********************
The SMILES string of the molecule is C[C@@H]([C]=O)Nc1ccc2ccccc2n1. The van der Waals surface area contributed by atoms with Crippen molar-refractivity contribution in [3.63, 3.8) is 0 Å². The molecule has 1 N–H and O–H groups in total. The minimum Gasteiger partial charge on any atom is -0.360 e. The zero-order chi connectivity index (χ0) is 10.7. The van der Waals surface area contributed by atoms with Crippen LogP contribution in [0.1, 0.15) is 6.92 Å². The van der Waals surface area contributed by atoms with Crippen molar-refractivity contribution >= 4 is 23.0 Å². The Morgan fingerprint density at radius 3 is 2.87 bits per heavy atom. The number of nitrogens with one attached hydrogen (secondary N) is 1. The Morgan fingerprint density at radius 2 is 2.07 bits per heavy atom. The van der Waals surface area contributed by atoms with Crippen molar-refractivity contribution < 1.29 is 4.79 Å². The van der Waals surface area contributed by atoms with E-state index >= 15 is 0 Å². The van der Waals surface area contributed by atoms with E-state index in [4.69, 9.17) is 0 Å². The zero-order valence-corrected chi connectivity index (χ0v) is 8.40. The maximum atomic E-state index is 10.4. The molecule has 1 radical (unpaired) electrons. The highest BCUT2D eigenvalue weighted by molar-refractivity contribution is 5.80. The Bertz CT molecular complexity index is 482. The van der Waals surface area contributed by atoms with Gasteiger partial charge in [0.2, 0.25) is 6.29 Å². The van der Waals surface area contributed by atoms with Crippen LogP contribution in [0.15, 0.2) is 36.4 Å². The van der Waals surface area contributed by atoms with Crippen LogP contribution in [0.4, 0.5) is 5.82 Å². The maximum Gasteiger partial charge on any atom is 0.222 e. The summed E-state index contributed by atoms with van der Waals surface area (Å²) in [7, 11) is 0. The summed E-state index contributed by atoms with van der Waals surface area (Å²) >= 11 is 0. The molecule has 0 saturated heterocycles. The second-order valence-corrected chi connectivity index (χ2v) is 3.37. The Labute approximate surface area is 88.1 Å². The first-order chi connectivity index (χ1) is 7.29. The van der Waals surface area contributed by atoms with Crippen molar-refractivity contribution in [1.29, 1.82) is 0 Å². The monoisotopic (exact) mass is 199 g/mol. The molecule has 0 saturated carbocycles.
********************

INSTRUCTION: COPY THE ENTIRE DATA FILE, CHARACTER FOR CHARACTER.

The SMILES string of the molecule is C[C@@H]([C]=O)Nc1ccc2ccccc2n1. The van der Waals surface area contributed by atoms with Crippen molar-refractivity contribution in [3.63, 3.8) is 0 Å². The molecule has 1 N–H and O–H groups in total. The minimum Gasteiger partial charge on any atom is -0.360 e. The zero-order chi connectivity index (χ0) is 10.7. The van der Waals surface area contributed by atoms with Crippen LogP contribution in [0.1, 0.15) is 6.92 Å². The van der Waals surface area contributed by atoms with Crippen molar-refractivity contribution >= 4 is 23.0 Å². The Morgan fingerprint density at radius 3 is 2.87 bits per heavy atom. The number of nitrogens with one attached hydrogen (secondary N) is 1. The Morgan fingerprint density at radius 2 is 2.07 bits per heavy atom. The van der Waals surface area contributed by atoms with Crippen molar-refractivity contribution < 1.29 is 4.79 Å². The van der Waals surface area contributed by atoms with E-state index >= 15 is 0 Å². The van der Waals surface area contributed by atoms with E-state index in [4.69, 9.17) is 0 Å². The zero-order valence-corrected chi connectivity index (χ0v) is 8.40. The maximum atomic E-state index is 10.4. The molecule has 1 radical (unpaired) electrons. The highest BCUT2D eigenvalue weighted by molar-refractivity contribution is 5.80. The Bertz CT molecular complexity index is 482. The van der Waals surface area contributed by atoms with Gasteiger partial charge in [0.2, 0.25) is 6.29 Å². The van der Waals surface area contributed by atoms with Crippen LogP contribution in [0.15, 0.2) is 36.4 Å². The van der Waals surface area contributed by atoms with Crippen LogP contribution in [0.4, 0.5) is 5.82 Å². The maximum Gasteiger partial charge on any atom is 0.222 e. The summed E-state index contributed by atoms with van der Waals surface area (Å²) in [7, 11) is 0. The summed E-state index contributed by atoms with van der Waals surface area (Å²) >= 11 is 0. The molecule has 0 saturated heterocycles. The second-order valence-corrected chi connectivity index (χ2v) is 3.37. The Labute approximate surface area is 88.1 Å². The first-order chi connectivity index (χ1) is 7.29. The van der Waals surface area contributed by atoms with Crippen molar-refractivity contribution in [1.29, 1.82) is 0 Å². The monoisotopic (exact) mass is 199 g/mol. The molecule has 0 saturated carbocycles.